The simplicity of the TP-243's design combined with easy disassembly means that field cleaning this tripod is quite simple.
The height range of this tripod will be one of the primary selection considerations. The 1.9" (4.8cm) minimum height is practically as low as possible and the 17.7" (45.0cm) maximum height is useful, but not terribly high. When considering the height range, keep in mind that most photographers will use a tripod head (vs. affixing the camera directly to the 3/8"-16 tripod screw) and the tripod head's height must be considered when estimating the actual camera height.
About as big as camera setups get: above is the Canon EF 600mm f/4L IS II USM Lens mounted to a Canon EOS-1D X Mark II and with a Wimberley Gimbal Head under it. The Wimberley head is an excellent choice for mounting larger lenses to any tripod and it works very well even with smaller lenses with tripod rings.
The TP-243's ability to position the camera low to the ground makes it ideal for photographing ground level birds (especially waterfowl), small-to-medium-sized animals (chipmunks, squirrels, foxes, beavers, otters, ferrets, etc.) and perhaps even small children. A low camera position is often desirable and usually aids in maximizing the background blur, making a subject dramatically stand out from its background. Getting low also makes subjects appear more imposing compared to the same subject being photographed from a higher perspective. Sporting events are another venue where cameras are frequently positioned on the ground (often triggered by remote control) and this tripod is perfect for that use.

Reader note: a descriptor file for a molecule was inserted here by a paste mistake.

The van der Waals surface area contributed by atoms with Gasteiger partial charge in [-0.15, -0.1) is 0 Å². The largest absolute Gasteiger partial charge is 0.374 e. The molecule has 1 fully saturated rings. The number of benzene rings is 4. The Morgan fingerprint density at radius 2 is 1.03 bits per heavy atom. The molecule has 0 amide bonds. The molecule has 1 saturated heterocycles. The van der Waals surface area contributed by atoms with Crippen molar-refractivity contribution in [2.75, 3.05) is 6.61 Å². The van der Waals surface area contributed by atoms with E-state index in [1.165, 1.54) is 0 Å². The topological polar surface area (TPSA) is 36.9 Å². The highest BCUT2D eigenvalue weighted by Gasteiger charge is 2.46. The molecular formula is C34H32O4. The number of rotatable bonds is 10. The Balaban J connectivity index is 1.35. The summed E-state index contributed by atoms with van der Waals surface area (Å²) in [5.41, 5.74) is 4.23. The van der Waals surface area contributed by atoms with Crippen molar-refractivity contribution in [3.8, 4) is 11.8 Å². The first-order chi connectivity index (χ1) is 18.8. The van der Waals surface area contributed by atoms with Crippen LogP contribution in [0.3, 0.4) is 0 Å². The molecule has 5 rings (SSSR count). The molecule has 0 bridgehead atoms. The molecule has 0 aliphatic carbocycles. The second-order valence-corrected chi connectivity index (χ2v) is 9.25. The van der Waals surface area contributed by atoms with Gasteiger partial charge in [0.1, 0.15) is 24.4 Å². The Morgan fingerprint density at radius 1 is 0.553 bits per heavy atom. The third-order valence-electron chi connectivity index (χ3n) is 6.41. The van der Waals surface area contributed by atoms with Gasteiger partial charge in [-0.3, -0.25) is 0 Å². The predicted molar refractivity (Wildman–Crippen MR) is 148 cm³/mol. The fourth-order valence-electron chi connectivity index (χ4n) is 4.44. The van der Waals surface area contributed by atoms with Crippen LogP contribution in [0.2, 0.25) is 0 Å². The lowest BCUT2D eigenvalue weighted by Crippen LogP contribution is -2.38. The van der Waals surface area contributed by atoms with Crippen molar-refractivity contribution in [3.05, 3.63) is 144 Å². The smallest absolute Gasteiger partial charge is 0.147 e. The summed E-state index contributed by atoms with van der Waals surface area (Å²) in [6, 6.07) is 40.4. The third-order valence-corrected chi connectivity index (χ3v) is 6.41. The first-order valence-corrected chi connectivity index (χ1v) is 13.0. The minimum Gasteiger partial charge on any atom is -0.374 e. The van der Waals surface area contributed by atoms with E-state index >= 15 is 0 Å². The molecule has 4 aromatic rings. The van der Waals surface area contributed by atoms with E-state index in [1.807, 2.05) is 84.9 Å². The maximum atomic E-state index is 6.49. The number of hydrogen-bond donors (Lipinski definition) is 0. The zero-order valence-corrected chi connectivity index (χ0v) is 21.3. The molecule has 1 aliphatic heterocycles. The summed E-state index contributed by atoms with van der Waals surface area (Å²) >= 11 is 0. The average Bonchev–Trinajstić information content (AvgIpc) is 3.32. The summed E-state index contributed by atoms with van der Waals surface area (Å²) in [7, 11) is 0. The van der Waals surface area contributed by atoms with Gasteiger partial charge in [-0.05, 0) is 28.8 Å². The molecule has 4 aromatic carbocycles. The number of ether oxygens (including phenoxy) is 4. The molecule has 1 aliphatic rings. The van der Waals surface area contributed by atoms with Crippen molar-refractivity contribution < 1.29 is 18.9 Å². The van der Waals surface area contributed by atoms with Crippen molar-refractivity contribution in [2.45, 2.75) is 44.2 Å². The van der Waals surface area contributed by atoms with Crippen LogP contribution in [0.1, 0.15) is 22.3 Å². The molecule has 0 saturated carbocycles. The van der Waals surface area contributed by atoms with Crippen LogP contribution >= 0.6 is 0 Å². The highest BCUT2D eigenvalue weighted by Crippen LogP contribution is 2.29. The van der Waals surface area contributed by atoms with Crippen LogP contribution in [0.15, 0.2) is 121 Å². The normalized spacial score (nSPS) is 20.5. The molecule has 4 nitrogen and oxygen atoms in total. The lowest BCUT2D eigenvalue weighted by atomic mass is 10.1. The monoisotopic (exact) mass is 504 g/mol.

Macro photographers will find this tripod well suited for capturing ground-based insects and plants, with the tripod's rigidity aiding in long duration captures including timelapse sequences. There are a huge range of ground-based surfaces this tripod can be used on, but the TP-243 is also very useful on any table, rock, wall or similar elevated surface, including in the studio, in the kitchen, in the city and in the field.
Note that, when used on the ground, even at maximum height, a camera mounted to this tripod is not comfortable to use from an up-right sitting position (at least not for someone 6'/1.8m tall). Laying flat on the ground works very well, a bent over sitting position can work and a Canon Angle Finder C (or similar) or a tilting/vari-angle LCD can make life easier for other body positions.
High quality often does not come cheap and the price of this tripod reflects that wisdom. However, you probably will never need to buy another similar tripod and buying quality once is very often a better deal than buying a lesser product and then a better one(s) later. Really Right Stuff backs the TP-243 Ground Level Tripod with a 5-year warranty and some of the best customer service in the industry. The reviewed tripod was retail-purchased and has been in my kit for well-over a decade.
The RRS TP-243 Ground Level Tripod is an extremely sturdy, extremely-high-quality-constructed tripod that will easily support any DSLR camera and lens made. It features a great-yet-simple design along with attention-garnering looks – looks good enough to generate a steady stream of email from site visitors interested in learning what model it is.
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Where you buy your gear matters. You expect to get what you ordered and you want to pay a low price for it. The retailers I recommend below are the ones I trust for my purchases. Get your Really Right Stuff Ground-Level Tripod now from:B&H Photo